Devils Hole pupfish

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Devils Hole pupfish
Cyprinodon diabolis.jpg
Scientific classification edit
Kingdom: Animalia
Phylum: Chordata
Class: Actinopterygii
Order: Cyprinodontiformes
Family: Cyprinodontidae
Genus: Cyprinodon
Species: C. diabolis
Binomial name
Cyprinodon diabolis
Wales, 1930

The Devils Hole pupfish (Cyprinodon diabolis) is a species of fish native to Devils Hole (Nevada, U.S.), a geothermal aquifer-fed pool within a limestone cavern, in the Ash Meadows National Wildlife Refuge east of Death Valley. It has been described as the world's rarest fish,[2] with a population of fewer than 200 since 2005.[3] Recent genetic analyses indicate that this species may have first colonized the hole within the past 1,000 years,[4][5] or as long ago as 60,000 years.[6]

The pupfish have been protected since being declared an endangered species in 1967.[3] Conflicts over the ownership and use of the groundwater around Devils Hole caused litigation in the 1980s.[7] The litigation triggered further protections of the pupfish. However, since the late 1990s, the pupfish population has substantially decreased. The reasons for the decrease are unknown.[3] As of 2015, the U.S. Fish and Wildlife Service maintains two captive populations of pupfish at the Ash Meadows Fish Conservation Facility.[8]


The Devils Hole pupfish is the smallest desert pupfish species in the genus Cyprinodon.

Devils Hole pupfish are less than 25 mm (1 in) long and resemble other pupfish in shape. They are the smallest of the desert pupfish species, averaging 19 mm (0.75 in) in length. They lack pelvic fins and have large heads and long anal fins. Desert Hole Pupfish have a low fecundity and are much less aggressive than other pupfish.[9] Breeding males are solid deep blue and have a black band on the caudal fin.[10]

There are a number of pupfish species scattered near Death Valley. Earlier pluvial (wet) periods allowed colonization of present sites; subsequent xeric (dry) conditions served to isolate the aquatic habitats, although genetic analyses suggest that gene flow still connects these habitats and may enable their continued persistence as such small population sizes.[5]

The Devils Hole pupfish is considered an annual species, with the historic spring populations ranged between 150 and 250; while the autumn population grew to 400–500 individuals.[11]


Devils Hole and the pupfish are located in the Amargosa Desert ecosystem, in the Amargosa Valley, of southwestern Nevada, USA, east of Death Valley and the Funeral Mountains and Amargosa Range. The Amargosa River is part of Devil Hole and the region's aquifer hydrology.

Nearly the entire natural range of the species is visible in this photo. The equipment is used to monitor water level.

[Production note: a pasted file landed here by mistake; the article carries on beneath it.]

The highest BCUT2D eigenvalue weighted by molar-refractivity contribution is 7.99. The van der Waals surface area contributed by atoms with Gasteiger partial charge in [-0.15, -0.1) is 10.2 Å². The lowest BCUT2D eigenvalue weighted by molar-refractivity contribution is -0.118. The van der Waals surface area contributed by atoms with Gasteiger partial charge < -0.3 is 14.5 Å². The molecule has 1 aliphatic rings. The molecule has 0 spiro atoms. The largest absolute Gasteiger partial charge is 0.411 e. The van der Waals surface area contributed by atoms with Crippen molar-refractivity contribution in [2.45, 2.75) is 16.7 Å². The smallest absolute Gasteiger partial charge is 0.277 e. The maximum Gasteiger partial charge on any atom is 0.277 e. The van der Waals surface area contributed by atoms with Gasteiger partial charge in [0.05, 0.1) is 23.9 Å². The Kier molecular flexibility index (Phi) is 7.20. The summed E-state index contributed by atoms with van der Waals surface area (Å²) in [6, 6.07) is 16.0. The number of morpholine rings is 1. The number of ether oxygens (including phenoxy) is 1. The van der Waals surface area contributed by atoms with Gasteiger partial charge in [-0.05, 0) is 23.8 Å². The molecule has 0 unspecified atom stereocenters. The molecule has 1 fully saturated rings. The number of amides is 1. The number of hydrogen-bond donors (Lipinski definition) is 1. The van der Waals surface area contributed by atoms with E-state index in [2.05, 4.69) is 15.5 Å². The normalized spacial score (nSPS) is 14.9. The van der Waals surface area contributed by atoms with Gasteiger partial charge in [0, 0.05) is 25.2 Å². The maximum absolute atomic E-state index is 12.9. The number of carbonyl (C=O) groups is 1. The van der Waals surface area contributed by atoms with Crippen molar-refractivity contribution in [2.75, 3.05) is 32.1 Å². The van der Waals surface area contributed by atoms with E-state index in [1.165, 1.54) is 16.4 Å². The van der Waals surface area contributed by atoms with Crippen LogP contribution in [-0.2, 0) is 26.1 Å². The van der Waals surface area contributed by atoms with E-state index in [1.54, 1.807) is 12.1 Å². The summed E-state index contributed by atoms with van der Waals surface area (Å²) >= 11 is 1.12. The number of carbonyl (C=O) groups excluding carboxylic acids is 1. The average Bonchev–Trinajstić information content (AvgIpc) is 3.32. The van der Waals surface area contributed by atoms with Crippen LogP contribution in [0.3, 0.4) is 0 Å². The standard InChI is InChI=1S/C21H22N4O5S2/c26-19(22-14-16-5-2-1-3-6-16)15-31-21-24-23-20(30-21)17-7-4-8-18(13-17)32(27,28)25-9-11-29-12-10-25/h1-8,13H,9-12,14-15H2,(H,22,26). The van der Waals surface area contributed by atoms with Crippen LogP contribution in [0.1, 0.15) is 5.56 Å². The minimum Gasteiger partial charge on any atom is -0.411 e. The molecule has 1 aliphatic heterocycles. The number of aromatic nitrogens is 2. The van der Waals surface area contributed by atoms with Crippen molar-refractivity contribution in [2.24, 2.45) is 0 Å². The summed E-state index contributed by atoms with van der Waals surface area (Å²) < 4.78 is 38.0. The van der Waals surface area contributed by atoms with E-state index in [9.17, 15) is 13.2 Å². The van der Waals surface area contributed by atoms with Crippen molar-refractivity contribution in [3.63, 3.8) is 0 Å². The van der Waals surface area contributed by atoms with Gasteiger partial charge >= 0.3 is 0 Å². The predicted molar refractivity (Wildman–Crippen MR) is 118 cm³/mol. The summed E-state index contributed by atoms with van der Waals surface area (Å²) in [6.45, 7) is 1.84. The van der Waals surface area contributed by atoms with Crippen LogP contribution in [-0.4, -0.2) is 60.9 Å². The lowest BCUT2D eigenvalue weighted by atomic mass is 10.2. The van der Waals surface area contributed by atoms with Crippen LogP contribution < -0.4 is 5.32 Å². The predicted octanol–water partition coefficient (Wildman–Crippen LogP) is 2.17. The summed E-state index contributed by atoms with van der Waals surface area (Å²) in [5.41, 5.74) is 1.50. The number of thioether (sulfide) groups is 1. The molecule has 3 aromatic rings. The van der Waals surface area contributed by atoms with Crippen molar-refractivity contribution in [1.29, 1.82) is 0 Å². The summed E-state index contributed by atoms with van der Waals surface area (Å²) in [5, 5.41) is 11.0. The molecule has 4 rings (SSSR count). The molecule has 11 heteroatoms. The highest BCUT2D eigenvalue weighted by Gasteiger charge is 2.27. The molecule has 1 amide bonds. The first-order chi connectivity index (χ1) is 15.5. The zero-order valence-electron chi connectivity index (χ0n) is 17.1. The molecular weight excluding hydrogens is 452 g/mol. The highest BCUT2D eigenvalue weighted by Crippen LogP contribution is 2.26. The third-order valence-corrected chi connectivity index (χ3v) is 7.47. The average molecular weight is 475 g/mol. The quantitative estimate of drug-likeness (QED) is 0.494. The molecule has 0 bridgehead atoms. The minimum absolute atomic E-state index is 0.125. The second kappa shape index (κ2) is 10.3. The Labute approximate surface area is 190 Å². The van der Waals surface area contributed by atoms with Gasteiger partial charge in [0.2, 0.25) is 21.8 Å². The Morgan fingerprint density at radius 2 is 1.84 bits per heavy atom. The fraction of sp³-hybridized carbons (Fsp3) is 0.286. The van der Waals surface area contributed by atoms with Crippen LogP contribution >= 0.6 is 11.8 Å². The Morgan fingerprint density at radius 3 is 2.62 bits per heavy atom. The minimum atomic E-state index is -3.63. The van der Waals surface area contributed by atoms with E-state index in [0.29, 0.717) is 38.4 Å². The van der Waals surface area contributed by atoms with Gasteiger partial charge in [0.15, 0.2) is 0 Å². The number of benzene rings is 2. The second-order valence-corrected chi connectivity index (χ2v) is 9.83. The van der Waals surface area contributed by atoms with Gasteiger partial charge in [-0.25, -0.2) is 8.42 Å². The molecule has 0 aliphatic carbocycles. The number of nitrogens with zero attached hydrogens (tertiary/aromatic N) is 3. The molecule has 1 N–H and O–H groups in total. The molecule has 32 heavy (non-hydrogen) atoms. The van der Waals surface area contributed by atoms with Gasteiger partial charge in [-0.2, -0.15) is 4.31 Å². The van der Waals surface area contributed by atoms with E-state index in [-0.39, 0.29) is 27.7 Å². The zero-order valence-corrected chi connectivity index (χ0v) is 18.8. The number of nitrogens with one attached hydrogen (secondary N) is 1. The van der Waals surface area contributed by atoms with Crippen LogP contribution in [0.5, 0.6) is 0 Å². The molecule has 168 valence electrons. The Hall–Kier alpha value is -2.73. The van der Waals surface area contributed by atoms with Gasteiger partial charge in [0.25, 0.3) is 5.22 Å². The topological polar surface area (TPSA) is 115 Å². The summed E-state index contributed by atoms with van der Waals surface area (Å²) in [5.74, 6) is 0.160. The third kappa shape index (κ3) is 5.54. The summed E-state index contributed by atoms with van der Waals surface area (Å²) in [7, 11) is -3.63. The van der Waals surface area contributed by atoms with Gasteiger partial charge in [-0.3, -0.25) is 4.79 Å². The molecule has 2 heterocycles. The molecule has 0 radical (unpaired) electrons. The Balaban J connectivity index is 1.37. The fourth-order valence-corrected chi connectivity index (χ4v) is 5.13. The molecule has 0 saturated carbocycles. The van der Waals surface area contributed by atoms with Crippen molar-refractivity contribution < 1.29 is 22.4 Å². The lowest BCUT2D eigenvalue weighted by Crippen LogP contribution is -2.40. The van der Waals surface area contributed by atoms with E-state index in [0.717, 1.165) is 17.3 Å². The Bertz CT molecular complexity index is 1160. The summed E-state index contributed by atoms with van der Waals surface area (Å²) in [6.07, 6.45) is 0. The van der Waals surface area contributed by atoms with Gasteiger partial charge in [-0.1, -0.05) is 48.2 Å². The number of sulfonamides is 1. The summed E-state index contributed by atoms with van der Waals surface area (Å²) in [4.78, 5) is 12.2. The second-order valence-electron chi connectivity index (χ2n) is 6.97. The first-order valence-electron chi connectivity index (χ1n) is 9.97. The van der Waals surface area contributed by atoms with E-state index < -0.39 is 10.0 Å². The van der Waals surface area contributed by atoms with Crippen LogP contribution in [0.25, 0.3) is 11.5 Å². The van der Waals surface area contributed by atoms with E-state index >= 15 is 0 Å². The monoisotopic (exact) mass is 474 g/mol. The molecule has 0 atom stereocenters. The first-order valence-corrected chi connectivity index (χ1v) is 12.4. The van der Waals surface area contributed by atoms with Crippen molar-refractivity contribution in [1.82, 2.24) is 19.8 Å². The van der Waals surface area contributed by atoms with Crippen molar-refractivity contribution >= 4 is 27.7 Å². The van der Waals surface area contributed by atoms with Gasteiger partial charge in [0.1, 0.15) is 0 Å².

Although pupfish have been found as deep as 80 feet (24 m),[3] they depend on a shallowly submerged limestone shelf of only 2 by 4 metres (6.6 by 13.1 ft) in area for spawning as well as for much of their diet (primarily diatoms). Natural threats from flash floods to earthquakes have been known to disrupt this fragile ecosystem, but in the 1960s and 1970s, the major threat was groundwater depletion due to agricultural irrigation.[12]

Research indicates that the annual fluctuation of population is caused by the amount of algae present on the shelf. The algal growth depends, in turn, on the amount of solar radiation the shelf receives and the concentration of nutrients in the water. Finally, recent evidence suggests that nutrient availability is highest when the cave is used by barn owls (Tyto alba) as a roosting/nesting site. The owls increase the pool nutrient levels by casting nutrient-rich pellets into the water.[13]

The water level in Devils Hole is monitored daily by the National Park Service and occasionally by the U.S. Geological Survey. During the late 1960s, the water level dropped dramatically in response to pumping in the Ash Meadows area, in the immediate vicinity of the cavern. After the cessation of pumping, the water levels recovered until about 1986, when the water level began to decline. Pronounced changes in the water level resulted in response to the 1992 Landers/Little Skull Mountain earthquakes and the 1999 Hector Mine earthquake. Since December 2005, the water level in Devils Hole has been rising, and by December 2008, the water level had risen to its highest level since 1993.[citation needed]


The age of the species is subject to considerable debate. Some scientists argue that vertebrate species with small populations cannot persist for long, and estimate the age of the species to be 360 years.[14] Recent genetic analyses indicate that this species may have first colonized the hole within the past 1,000 years.[4][5] Other phylogenetic studies suggest the species is as old as 60,000 years.[6] These estimates depend heavily on knowledge of the mutation rate in this species, which is unknown, but is predicted to be one of the highest for any vertebrate due to its small population size.[15]

C. diabolis was first noticed in 1890 but only identified as a unique and highly divergent species by Joseph Wales in 1930. Formal protection of the species began when Devils Hole was made part of Death Valley National Monument by presidential proclamation in 1952. Ten years later the NPS installed a hydrograph in the Hole to monitor water levels. Subsequently, the Hole was fenced after two divers drowned in its water. In 1967, the Devils Hole pupfish was officially listed as an endangered species.[3]